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Date: Thu, 27 Jun 2013 21:48:15 -0400
From: Rich Felker <>
Subject: Re: Use of size_t and ssize_t in mseek

On Fri, Jun 28, 2013 at 11:34:23AM +1000, Matthew Fernandez wrote:
> On 28/06/13 11:22, Rich Felker wrote:
> >On Fri, Jun 28, 2013 at 10:49:41AM +1000, Matthew Fernandez wrote:
> >>>As a user of musl, what's your take on this?
> >>
> >>A check in fmemopen (and other affected functions) would be my preferred
> >>solution, as an unwitting user like myself who doesn't check all the
> >>assumptions would still be caught out by just documenting it as
> >>undefined. I would be happy with just an assert-fail here if that's easiest..
> >
> >The easiest might just be making fmemopen so it doesn't care if the
> >size is insanely large. As far as I can tell, the only place it's an
> >issue is in mseek, and we could use off_t instead of ssize_t. On
> >32-bit systems, off_t is 64-bit, so all sizes fit. On 64-bit systems,
> >there's no way (physically!) to have an object as large as 1UL<<63.
> I suppose this is an option, but this just isolates the problem to
> 64-bit systems.

Well, on a 32-bit system (albeit not the one stock musl, as intended
to run on Linux, implements) it's possible to have an object larger
than 2^31 bytes. It's never possible to have an object larger than
2^63 bytes on any system.

> On x86_64 I would still be able to naïvely call fmemopen
> with SIZE_MAX and end up being unable to fseek. Not being able to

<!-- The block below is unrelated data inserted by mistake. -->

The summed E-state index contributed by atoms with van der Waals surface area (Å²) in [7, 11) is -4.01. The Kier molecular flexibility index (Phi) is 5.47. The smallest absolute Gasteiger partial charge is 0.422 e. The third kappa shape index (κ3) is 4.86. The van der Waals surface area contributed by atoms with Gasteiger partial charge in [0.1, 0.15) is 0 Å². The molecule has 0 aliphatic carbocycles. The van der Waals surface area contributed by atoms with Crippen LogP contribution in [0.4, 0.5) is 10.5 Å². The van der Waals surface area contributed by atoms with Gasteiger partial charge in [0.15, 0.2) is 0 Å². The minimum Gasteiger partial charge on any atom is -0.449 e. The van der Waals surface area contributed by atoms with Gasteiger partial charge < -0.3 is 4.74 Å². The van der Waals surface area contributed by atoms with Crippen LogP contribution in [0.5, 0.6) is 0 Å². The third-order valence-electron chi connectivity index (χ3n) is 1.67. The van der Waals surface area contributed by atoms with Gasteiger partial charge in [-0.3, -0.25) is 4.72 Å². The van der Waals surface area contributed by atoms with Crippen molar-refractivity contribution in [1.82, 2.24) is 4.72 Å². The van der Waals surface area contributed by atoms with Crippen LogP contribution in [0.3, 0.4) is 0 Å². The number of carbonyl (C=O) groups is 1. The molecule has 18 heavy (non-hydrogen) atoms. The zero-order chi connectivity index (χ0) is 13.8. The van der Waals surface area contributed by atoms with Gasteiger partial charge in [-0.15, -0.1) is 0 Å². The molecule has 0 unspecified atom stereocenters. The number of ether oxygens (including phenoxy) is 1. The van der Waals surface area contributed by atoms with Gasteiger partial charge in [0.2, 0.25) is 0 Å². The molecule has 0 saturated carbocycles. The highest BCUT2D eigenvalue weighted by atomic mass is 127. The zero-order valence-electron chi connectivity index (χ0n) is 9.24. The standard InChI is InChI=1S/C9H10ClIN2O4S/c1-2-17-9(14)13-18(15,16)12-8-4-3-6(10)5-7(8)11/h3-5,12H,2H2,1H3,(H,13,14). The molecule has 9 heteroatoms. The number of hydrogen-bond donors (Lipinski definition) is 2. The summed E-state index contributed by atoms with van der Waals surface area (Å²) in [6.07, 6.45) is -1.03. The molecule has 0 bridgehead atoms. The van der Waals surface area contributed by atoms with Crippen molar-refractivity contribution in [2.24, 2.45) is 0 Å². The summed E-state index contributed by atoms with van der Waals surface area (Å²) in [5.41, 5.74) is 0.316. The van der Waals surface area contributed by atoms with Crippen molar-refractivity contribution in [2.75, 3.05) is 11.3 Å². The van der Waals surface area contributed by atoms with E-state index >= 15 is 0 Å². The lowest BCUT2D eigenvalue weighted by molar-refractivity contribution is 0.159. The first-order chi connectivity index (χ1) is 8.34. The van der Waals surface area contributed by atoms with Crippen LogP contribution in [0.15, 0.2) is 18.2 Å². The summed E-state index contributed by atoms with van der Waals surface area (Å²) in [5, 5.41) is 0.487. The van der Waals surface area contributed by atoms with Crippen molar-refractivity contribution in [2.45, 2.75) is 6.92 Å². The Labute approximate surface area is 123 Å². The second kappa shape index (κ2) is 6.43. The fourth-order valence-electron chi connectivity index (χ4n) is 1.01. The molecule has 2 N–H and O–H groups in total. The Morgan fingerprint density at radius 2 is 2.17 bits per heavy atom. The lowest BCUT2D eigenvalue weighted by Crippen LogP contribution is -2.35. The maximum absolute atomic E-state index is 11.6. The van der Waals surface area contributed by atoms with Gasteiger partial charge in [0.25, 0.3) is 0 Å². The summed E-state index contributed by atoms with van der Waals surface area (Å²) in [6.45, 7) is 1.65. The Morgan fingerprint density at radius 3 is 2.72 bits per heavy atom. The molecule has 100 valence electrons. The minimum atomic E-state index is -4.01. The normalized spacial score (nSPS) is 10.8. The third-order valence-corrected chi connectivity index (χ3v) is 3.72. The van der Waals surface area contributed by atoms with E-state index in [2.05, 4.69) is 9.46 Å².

Ah, I missed the fact that you were just passing SIZE_MAX because you
don't know the size; I thought you were passing some large value equal
to the actual size. In general, passing SIZE_MAX for unknown sizes is
dangerous, even if objects larger than SSIZE_MAX are supported,
because the implementation of the function might work like:

    char *end = base + size;
    while (pos < end) ...

In this case, merely adding base+size invoked UB if size was larger
than the size of the object; in practice, what happens is that the
pointer wraps, so end is less than base, and then the loop never runs.

While I'm not opposed to making changes to reject or to support
objects larger than SSIZE_MAX, I am pretty much opposed to making any
attempt to accept a length of SIZE_MAX as "unknown/unlimited size".
This kind of usage, as described above, is flawed and error-prone. If
you want to replace it with something at least halfway portable,
instead of passing SIZE_MAX, pass SIZE_MAX-(size_t)base or some
variant of this concept. This will at least avoid the overflow; it's
the trick musl uses internally for implementing sprintf in terms of
snprintf. However, I would really recommend trying to find some better
approach to obtain and pass the correct size to fmemopen. There is no
contract that fmemopen is not allowed to read arbitrary parts of the
buffer passed to it, so passing an incorrect length and expecting it
to work is depending on the current implementation.

By the way, note that the issue here is not that the size argument is
greater than SSIZE_MAX. Even if you passed a shorter "huge object"
length, like SSIZE_MAX or SSIZE_MAX/2, it could still cause overflows
if the base of the object happened to begin at a high address. The
issue is merely that the size is not the correct size of the object.

> >Alternatively, I could adjust the arithmetic to just avoid working
> >with signed values, and perhaps make it more obvious what it's doing
> >in the process.
> I would also be happy with this solution. The code in mseek could
> definitely be clearer. Not that I don't enjoy switch statements written
> as offsets into stack structs and reverse jumps ;)

Yes, I think this is probably the best solution, even if it makes the
function a few bytes larger. The code should be more clear.


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